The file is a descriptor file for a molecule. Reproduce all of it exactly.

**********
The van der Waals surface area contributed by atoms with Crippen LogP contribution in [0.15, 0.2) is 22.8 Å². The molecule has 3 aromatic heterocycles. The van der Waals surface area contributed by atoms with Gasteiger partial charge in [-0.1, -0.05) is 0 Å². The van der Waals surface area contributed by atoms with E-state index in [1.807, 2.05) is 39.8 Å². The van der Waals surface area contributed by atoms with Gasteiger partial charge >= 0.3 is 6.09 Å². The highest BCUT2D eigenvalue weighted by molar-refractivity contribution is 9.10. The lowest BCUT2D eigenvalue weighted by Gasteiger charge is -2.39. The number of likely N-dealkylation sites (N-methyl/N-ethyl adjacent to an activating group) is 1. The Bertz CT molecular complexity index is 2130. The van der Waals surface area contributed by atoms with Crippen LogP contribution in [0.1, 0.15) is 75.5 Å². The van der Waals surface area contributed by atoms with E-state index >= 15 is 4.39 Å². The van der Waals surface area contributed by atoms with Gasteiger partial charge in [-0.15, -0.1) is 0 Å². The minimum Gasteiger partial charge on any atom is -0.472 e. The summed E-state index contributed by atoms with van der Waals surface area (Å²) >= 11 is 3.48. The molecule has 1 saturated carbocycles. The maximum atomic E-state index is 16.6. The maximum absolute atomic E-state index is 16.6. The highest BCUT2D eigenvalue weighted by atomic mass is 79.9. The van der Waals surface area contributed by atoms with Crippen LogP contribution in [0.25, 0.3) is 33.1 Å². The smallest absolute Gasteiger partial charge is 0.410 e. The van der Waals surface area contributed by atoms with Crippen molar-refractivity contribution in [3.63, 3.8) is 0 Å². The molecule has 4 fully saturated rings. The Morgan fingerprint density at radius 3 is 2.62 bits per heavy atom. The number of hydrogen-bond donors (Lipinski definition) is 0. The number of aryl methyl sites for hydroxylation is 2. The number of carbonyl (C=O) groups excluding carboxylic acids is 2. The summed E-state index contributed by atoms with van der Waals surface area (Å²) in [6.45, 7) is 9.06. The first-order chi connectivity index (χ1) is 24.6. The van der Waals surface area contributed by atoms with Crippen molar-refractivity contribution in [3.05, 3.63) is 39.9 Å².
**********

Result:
The van der Waals surface area contributed by atoms with Crippen LogP contribution in [0.15, 0.2) is 22.8 Å². The molecule has 3 aromatic heterocycles. The van der Waals surface area contributed by atoms with Gasteiger partial charge in [-0.1, -0.05) is 0 Å². The van der Waals surface area contributed by atoms with E-state index in [1.807, 2.05) is 39.8 Å². The van der Waals surface area contributed by atoms with Gasteiger partial charge >= 0.3 is 6.09 Å². The highest BCUT2D eigenvalue weighted by molar-refractivity contribution is 9.10. The lowest BCUT2D eigenvalue weighted by Gasteiger charge is -2.39. The number of likely N-dealkylation sites (N-methyl/N-ethyl adjacent to an activating group) is 1. The Bertz CT molecular complexity index is 2130. The van der Waals surface area contributed by atoms with Crippen LogP contribution in [0.1, 0.15) is 75.5 Å². The van der Waals surface area contributed by atoms with E-state index >= 15 is 4.39 Å². The van der Waals surface area contributed by atoms with Gasteiger partial charge in [-0.15, -0.1) is 0 Å². The minimum Gasteiger partial charge on any atom is -0.472 e. The summed E-state index contributed by atoms with van der Waals surface area (Å²) >= 11 is 3.48. The molecule has 1 saturated carbocycles. The maximum atomic E-state index is 16.6. The maximum absolute atomic E-state index is 16.6. The highest BCUT2D eigenvalue weighted by atomic mass is 79.9. The van der Waals surface area contributed by atoms with Crippen LogP contribution in [0.25, 0.3) is 33.1 Å². The smallest absolute Gasteiger partial charge is 0.410 e. The van der Waals surface area contributed by atoms with Crippen molar-refractivity contribution in [3.63, 3.8) is 0 Å². The molecule has 4 fully saturated rings. The Morgan fingerprint density at radius 3 is 2.62 bits per heavy atom. The number of hydrogen-bond donors (Lipinski definition) is 0. The number of aryl methyl sites for hydroxylation is 2. The number of carbonyl (C=O) groups excluding carboxylic acids is 2. The summed E-state index contributed by atoms with van der Waals surface area (Å²) in [6.45, 7) is 9.06. The first-order chi connectivity index (χ1) is 24.6. The van der Waals surface area contributed by atoms with Crippen molar-refractivity contribution in [3.05, 3.63) is 39.9 Å².